Forty years ago we were sourcing all our blanks out of Sydney - they'd show up in Byron Bay on the train. We'd roll into the Railway Station each Tuesday morning to load up for the week. When we got the word that surfboard maker Don Burford was moving from South Australia to Currumbin to blow foam, we were hesitant at first - Our previous supplier was the best in the game, been at it for 18 years already. Could Don match that? My business partner at the time, Warren Cornish, and I drove up and met Don when he only had two moulds working: a sweet 7’0”, and believe it or not, a wave ski mould! We grabbed some samples and returned to Byron to test them out. We made a sweet 6’10” Bluebird, the foam shaped well, and after glassing we surfed that board hard at Lennox. The deck held up well and there was minimal yellowing from harsh sunlight. We were sold!
We set up trading with Burford and have never stopped. His mould range multiplied fast into more shapes as surfing trends evolved. Wider, shorter, twin fins. Then thrusters, big gun blanks, then huge windsurfing blanks in the early 80's. The return of longboards required new moulds. Each mould is made of a steel frame with a very heavy concrete casting around it, hinged like a clam, with heating and cooling pipes run throughout. They each weigh a couple of tonnes and require serious fork lifts to move, and sturdy hydraulics to open those chunky concrete lids. After all, the expansion of the foam in the moulds is actually a slow-motion explosion, where liquids are turned to gasses, then frozen into shape by a heat-generating cross-linking and gelling of the resins. That "explosion" has to be contained, and in the early days we used just steel frames with thick fibreglass, and many moulds actually tore apart from the forces.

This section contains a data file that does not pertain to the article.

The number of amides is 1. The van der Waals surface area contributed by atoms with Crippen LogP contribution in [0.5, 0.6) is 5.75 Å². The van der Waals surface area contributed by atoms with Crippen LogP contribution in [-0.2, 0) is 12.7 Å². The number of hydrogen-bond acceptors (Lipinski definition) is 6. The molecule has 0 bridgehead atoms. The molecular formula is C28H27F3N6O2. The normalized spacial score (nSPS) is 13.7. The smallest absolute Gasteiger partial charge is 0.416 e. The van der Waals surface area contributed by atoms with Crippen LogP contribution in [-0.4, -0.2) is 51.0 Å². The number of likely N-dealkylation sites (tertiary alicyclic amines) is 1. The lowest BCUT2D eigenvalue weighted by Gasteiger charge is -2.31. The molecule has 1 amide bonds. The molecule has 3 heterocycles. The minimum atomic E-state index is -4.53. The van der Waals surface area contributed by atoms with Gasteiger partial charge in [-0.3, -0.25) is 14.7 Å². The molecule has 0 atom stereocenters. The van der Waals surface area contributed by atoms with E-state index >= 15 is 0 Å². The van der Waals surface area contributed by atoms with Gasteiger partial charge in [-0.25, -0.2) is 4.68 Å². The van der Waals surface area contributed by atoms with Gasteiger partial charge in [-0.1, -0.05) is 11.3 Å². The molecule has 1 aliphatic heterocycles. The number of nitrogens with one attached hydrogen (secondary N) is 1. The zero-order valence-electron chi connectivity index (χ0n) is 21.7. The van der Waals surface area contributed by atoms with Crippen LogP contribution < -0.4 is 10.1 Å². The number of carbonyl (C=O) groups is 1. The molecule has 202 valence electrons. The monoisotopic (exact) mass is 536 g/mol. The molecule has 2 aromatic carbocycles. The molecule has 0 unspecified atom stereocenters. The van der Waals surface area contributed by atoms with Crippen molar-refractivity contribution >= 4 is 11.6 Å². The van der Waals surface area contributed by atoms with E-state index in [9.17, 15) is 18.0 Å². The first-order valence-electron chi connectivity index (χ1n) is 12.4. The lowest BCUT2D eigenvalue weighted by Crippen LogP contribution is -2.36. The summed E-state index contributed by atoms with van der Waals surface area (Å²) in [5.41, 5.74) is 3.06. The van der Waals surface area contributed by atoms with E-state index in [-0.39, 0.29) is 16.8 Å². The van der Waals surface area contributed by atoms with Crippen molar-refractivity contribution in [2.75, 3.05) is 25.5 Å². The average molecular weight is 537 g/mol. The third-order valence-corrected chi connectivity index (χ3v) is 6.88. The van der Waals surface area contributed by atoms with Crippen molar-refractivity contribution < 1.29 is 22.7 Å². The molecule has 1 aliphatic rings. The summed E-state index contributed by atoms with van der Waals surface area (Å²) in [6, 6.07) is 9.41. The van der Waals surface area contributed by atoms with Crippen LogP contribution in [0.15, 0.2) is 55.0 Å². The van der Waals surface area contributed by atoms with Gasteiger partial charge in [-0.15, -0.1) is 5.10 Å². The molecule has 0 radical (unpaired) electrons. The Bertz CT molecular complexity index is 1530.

We still receive our Burford Foam shipment every Monday morning as we have for so many years, and working with Don, Darren, and the rest of the crew in their family business is always a pleasure!